In the example where the data connection 110 is not deployed, the media reading device 115 is configured to read the video scenes from a content media storage device 120. In an example, the content media storage device 120 may include one or more of a CD-ROM, a DVD-ROM, a flash memory, a hard drive and/or any other type of physical storage medium. Accordingly, in this example, the media reading device 115 may be embodied as a CD-ROM drive, a DVD-ROM drive, etc. The media reading device 115 further includes processing capabilities (e.g., a CPU) and executes software for playing the video scenes in accordance with user selections as will be described later in greater detail.

The media reading device 115 interfaces with a user 135 via a display 125 and a user input device 130. In an example, the display 125 may be a liquid crystal display (LCD) panel, a plasma display panel (PDP), a cathode-ray tube (CRT) display, an organic light emitting diode (OLED) display or any other well-known equivalent display device. In another example, the user input device 130 may be embodied as a remote control (e.g., for a DVD player), a mouse and keyboard combination (e.g., for a computer), a touchscreen (e.g., for a tablet computer), game buttons (e.g., for a Nintendo game boy, a Playstation portable (PSP), etc.) or any other well-known user input device. Collectively, the media reading device 115, the display 125 and the user input device 130 can constitute a single electronic media product, such as a video IPOD, a cell phone, a Nintendo game boy, a PSP, etc. In another example, the media reading device 115 and the user input device 130 can constitute a single electronic media product, such as a DVD player, a DVR device, a Playstation® (e.g., 1, 2 or 3), an XBOX® or XBOX360®, etc.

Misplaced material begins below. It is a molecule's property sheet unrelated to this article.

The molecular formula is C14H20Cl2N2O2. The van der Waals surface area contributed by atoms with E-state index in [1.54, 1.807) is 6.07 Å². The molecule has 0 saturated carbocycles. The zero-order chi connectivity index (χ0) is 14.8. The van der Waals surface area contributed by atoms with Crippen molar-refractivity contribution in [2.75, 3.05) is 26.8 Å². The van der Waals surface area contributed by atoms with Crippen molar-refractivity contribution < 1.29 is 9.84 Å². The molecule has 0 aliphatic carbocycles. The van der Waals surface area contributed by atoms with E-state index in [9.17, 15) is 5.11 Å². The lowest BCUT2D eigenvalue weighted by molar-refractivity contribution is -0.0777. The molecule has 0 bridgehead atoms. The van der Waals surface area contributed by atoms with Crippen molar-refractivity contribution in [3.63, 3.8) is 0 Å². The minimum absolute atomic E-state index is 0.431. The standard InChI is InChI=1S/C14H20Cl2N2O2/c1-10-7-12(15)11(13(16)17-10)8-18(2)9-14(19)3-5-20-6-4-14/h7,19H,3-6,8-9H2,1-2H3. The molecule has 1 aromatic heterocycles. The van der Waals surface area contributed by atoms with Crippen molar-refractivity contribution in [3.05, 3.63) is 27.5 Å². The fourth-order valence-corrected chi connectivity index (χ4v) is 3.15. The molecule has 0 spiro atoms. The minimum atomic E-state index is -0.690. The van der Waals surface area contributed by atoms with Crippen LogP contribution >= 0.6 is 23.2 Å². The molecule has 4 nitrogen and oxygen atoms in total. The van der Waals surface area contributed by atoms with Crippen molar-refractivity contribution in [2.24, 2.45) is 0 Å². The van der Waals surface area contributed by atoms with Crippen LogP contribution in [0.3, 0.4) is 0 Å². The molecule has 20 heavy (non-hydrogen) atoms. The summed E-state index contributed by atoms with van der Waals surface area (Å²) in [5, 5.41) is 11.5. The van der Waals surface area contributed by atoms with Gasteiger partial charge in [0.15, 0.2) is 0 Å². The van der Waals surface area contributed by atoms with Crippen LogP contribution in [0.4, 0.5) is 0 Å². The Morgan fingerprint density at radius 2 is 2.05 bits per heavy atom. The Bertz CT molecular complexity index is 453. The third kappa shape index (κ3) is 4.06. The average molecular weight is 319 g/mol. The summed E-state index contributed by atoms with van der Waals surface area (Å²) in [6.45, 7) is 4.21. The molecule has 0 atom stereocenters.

In an example, the information gathering system 105 may broadcast a plurality of digital signals over a corresponding plurality of channels between the data connection 110 and the media reading device 115. The media reading device 115 is configured to tune to one or more of the channels. The “tuned” digital signal is displayed on the display 125. Alternatively, more than one “tuned” digital signal is displayed on the display 125, for example, in accordance with a multi-picture-in-picture (PIP) protocol. In a further example, the media reading device 115 may include a plurality of receivers which correspond in number to the plurality of digital signals broadcasted over the data connection 110, with each receiver monitoring/tuning to one of the plurality of channels.